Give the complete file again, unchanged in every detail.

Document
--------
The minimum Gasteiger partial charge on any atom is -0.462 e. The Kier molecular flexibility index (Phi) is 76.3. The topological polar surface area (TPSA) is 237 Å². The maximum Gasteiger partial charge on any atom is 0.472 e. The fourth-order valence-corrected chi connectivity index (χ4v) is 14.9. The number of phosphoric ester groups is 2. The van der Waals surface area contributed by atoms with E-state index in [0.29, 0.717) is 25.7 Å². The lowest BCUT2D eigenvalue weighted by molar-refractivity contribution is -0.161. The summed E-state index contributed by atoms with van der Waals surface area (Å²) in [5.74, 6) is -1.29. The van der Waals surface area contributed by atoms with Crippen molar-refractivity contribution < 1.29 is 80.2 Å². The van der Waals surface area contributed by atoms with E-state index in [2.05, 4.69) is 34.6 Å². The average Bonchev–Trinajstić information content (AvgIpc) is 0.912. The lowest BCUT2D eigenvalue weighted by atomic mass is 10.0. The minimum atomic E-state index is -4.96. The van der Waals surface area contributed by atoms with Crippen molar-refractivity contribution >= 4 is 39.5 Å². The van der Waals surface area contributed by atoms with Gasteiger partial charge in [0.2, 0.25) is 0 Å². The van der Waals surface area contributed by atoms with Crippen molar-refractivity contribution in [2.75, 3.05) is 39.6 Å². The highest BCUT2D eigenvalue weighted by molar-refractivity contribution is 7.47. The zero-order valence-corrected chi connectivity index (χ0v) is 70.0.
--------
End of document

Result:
The minimum Gasteiger partial charge on any atom is -0.462 e. The Kier molecular flexibility index (Phi) is 76.3. The topological polar surface area (TPSA) is 237 Å². The maximum Gasteiger partial charge on any atom is 0.472 e. The fourth-order valence-corrected chi connectivity index (χ4v) is 14.9. The number of phosphoric ester groups is 2. The van der Waals surface area contributed by atoms with E-state index in [0.29, 0.717) is 25.7 Å². The lowest BCUT2D eigenvalue weighted by molar-refractivity contribution is -0.161. The summed E-state index contributed by atoms with van der Waals surface area (Å²) in [5.74, 6) is -1.29. The van der Waals surface area contributed by atoms with Crippen molar-refractivity contribution < 1.29 is 80.2 Å². The van der Waals surface area contributed by atoms with E-state index in [2.05, 4.69) is 34.6 Å². The average Bonchev–Trinajstić information content (AvgIpc) is 0.912. The lowest BCUT2D eigenvalue weighted by atomic mass is 10.0. The minimum atomic E-state index is -4.96. The van der Waals surface area contributed by atoms with Crippen molar-refractivity contribution >= 4 is 39.5 Å². The van der Waals surface area contributed by atoms with Gasteiger partial charge in [0.2, 0.25) is 0 Å². The van der Waals surface area contributed by atoms with Crippen molar-refractivity contribution in [2.75, 3.05) is 39.6 Å². The highest BCUT2D eigenvalue weighted by molar-refractivity contribution is 7.47. The zero-order valence-corrected chi connectivity index (χ0v) is 70.0.